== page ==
Murphy reported findings from an evaluation of the quality of screening and treatment at 53 mammography clinics and hospitals representing 46 percent of hospitals providing mammography services in the area and 42 percent providing cancer treatment to at least five breast cancer patients per year. While the majority of the participating hospitals were able to demonstrate that they are meeting treatment standards based on national guidelines, there are a few that aren’t able to demonstrate meeting the standards of care. Those standards of care are to provide treatment quickly and provide the appropriate treatment protocol.
The results for mammography were vastly different, with the majority of the participating hospitals and clinics saying they could not demonstrate that they are meeting the quality standards in mammography. Only 30 percent of the hospitals could demonstrate that they were finding cancers when they are very small. More than 60 percent couldn’t demonstrate that abnormal screenings were followed up with critical diagnostic imaging. There are limitations to the data and more analysis is needed, but the numbers were sobering.
After lunch, Julie Hamos, Director, Illinois Department of Healthcare and Family Services, made a monumental announcement. Beginning in January 2012, Medicaid reimbursement rates for screening will increase across the state of Illinois if providers participate in the quality improvement initiative. Ms. Hamos told the group that this increased Medicaid reimbursement is an effort to get providers to focus on quality. With 1,400 screening providers in the state, it is also a significant opportunity for growth and improvement in breast health care for Illinois.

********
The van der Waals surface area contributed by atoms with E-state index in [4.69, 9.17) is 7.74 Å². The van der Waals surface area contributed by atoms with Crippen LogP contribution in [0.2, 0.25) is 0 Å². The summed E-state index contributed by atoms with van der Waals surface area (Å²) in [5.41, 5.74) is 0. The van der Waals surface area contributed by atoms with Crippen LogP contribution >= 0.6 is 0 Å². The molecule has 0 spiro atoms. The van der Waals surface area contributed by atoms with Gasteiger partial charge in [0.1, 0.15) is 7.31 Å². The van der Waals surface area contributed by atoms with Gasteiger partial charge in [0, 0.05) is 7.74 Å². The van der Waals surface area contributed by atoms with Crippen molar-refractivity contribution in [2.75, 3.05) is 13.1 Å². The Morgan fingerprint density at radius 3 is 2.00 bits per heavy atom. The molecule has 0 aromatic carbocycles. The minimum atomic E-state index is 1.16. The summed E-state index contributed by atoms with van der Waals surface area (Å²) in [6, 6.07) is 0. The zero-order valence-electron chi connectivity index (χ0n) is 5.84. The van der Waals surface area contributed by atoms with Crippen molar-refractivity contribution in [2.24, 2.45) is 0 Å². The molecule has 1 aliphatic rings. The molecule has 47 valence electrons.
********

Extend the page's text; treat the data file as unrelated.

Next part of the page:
As the day ended, I sat in on a session called You Have Cancer, Please Hold. This focused on key communication points with patients from screening to diagnosis, with real-world suggestions on how to improve communication with patients.
What an amazing event! I’ve had the privilege of serving as Komen’s program officer for this initiative since 2009. This update was truly a reminder of the important work that is being done to save lives one clinic at a time…and now an entire state!